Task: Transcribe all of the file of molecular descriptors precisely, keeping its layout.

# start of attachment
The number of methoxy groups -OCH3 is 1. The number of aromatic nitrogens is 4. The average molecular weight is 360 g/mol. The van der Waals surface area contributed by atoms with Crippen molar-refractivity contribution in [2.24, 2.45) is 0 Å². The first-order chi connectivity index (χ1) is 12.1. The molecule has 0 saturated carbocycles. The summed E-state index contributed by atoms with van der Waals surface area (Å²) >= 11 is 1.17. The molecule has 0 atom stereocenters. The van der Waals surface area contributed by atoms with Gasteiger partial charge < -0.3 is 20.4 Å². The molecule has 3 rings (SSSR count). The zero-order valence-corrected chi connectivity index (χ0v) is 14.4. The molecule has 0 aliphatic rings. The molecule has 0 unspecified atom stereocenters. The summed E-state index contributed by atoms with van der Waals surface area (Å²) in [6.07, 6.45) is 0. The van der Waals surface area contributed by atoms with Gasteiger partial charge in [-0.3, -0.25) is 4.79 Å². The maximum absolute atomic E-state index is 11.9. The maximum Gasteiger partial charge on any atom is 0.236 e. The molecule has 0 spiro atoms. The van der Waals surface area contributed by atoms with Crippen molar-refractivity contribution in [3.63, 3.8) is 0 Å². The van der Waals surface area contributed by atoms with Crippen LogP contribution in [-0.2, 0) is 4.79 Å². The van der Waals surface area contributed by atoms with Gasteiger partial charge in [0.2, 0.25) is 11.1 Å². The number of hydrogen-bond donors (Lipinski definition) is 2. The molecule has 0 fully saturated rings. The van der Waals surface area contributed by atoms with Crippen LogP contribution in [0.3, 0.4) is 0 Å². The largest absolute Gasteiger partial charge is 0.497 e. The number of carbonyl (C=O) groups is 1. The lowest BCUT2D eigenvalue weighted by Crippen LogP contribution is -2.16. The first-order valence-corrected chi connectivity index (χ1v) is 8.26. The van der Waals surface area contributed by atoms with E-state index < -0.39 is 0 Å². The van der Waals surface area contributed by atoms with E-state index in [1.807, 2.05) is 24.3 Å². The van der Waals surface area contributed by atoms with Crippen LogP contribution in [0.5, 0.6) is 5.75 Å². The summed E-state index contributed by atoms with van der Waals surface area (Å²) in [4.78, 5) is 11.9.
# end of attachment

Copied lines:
The number of methoxy groups -OCH3 is 1. The number of aromatic nitrogens is 4. The average molecular weight is 360 g/mol. The van der Waals surface area contributed by atoms with Crippen molar-refractivity contribution in [2.24, 2.45) is 0 Å². The first-order chi connectivity index (χ1) is 12.1. The molecule has 0 saturated carbocycles. The summed E-state index contributed by atoms with van der Waals surface area (Å²) >= 11 is 1.17. The molecule has 0 atom stereocenters. The van der Waals surface area contributed by atoms with Gasteiger partial charge < -0.3 is 20.4 Å². The molecule has 3 rings (SSSR count). The zero-order valence-corrected chi connectivity index (χ0v) is 14.4. The molecule has 0 aliphatic rings. The molecule has 0 unspecified atom stereocenters. The summed E-state index contributed by atoms with van der Waals surface area (Å²) in [6.07, 6.45) is 0. The van der Waals surface area contributed by atoms with Gasteiger partial charge in [-0.3, -0.25) is 4.79 Å². The maximum absolute atomic E-state index is 11.9. The maximum Gasteiger partial charge on any atom is 0.236 e. The molecule has 0 spiro atoms. The van der Waals surface area contributed by atoms with Crippen molar-refractivity contribution in [3.63, 3.8) is 0 Å². The van der Waals surface area contributed by atoms with Crippen LogP contribution in [-0.2, 0) is 4.79 Å². The van der Waals surface area contributed by atoms with Gasteiger partial charge in [0.2, 0.25) is 11.1 Å². The number of hydrogen-bond donors (Lipinski definition) is 2. The molecule has 0 fully saturated rings. The van der Waals surface area contributed by atoms with Crippen LogP contribution in [0.3, 0.4) is 0 Å². The largest absolute Gasteiger partial charge is 0.497 e. The number of carbonyl (C=O) groups is 1. The lowest BCUT2D eigenvalue weighted by Crippen LogP contribution is -2.16. The first-order valence-corrected chi connectivity index (χ1v) is 8.26. The van der Waals surface area contributed by atoms with E-state index < -0.39 is 0 Å². The van der Waals surface area contributed by atoms with E-state index in [1.807, 2.05) is 24.3 Å². The van der Waals surface area contributed by atoms with Crippen LogP contribution in [0.5, 0.6) is 5.75 Å². The summed E-state index contributed by atoms with van der Waals surface area (Å²) in [4.78, 5) is 11.9.